All songs, costumes and performances must be family appropriate. Any vulgar or obscene performances will be stopped mid-performance and disqualified. Performances must be less than five minutes each. Contestants must provide on CD the music they plan to lip sync to.

Those entering the contest should turn in the $15 per person entry fee and completed application no later than Wednesday, July 29, at Hopkins County Regional Civic Center. Entry forms are available at the Civic Center, Circle E Western Store and at The ROC.

All proceeds for the contest will benefit Hopkins County Fall Festival.

CANHelp wanting to Pack the Bus with school supplies

CANHelp will be hosting its fifth annual Pack the Bus School Supply Drive to help  provide school supplies for less fortunate local families in readiness of the new school year. 


November is new completion date for jail

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After being as much as several weeks behind schedule in the construction of the new $16 million Hopkins County jail because of weather, workers have been busy making up time. The project is now only five days behind schedule, with a completion date in late November, according to Sedalco Project Superintendent Gary Johnson.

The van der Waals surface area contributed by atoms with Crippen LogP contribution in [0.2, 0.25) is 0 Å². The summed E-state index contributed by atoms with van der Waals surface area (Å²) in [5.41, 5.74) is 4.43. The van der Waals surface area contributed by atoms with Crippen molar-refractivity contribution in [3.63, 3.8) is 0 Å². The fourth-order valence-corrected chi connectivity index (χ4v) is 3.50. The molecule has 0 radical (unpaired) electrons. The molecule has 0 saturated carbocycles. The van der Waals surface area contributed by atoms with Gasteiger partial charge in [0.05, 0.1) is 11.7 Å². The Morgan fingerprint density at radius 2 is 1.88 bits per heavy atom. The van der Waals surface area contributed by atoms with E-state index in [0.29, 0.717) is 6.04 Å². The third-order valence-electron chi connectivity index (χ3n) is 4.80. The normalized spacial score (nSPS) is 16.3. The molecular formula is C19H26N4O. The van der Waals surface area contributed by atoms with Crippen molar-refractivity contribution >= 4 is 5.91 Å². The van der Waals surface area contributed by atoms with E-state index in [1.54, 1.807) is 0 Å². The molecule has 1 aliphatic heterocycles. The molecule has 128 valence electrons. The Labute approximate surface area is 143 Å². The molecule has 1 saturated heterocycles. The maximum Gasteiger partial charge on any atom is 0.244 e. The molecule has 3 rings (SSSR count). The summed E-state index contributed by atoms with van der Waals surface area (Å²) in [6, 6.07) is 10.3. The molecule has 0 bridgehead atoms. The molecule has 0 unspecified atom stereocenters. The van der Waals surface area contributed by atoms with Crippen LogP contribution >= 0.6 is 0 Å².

“Right now, we're looking, hopefully, at Nov. 25, but that's going to fluctuate a little bit as far as the jail part goes,” Johnson said. “We've got finish paint going on, got tape and bed going on in the administrative area right now, and then the painters will come back next week and start painting out all that.”

While receiving supplies at the jail site Monday morning, Johnson gave a quick update on the progress.

Brick work, the project superintendent said, is almost complete on the new building, and the masons will be back next week to take on some minor details. Punch-list items are being checked off and locks are being installed on all the doors.

“The standard doors, all metal, will be completed Wednesday,” Johnson said. “We are going to have air conditioning. They are going to start the units Aug. 12, and it will take two or three weeks to get all the units going. We have already started the non-slip floors in the showers.”

Furniture for the detention areas of the jail is due to be delivered around the middle of September.

“From then on, we will be starting our floors in September and finishing up areas,” Johnson said. “On the exterior, we are going to start [Tuesday] and finish up our water lines. After that, we will do the dirt work for the drive — the concrete guy will finish that and, hopefully, he should be putting in the driveway and finishing up.” 

However, when the new jail is completed, the county will not immediately begin moving inmates into the facility.

“There are a lot of things that have to take place,” Johnson said. “We have to change over [communications] antennas, have to change over communications, which we can't start doing that until we get the Texas Jail Commission here.”

Construction on the new jail began earlier this year following voter approval of the $16 million bond issue to fund construction of the project.

The new jail will replace an outdated facility that has been long plagued by overcrowding, mechanical problems and equipment issues.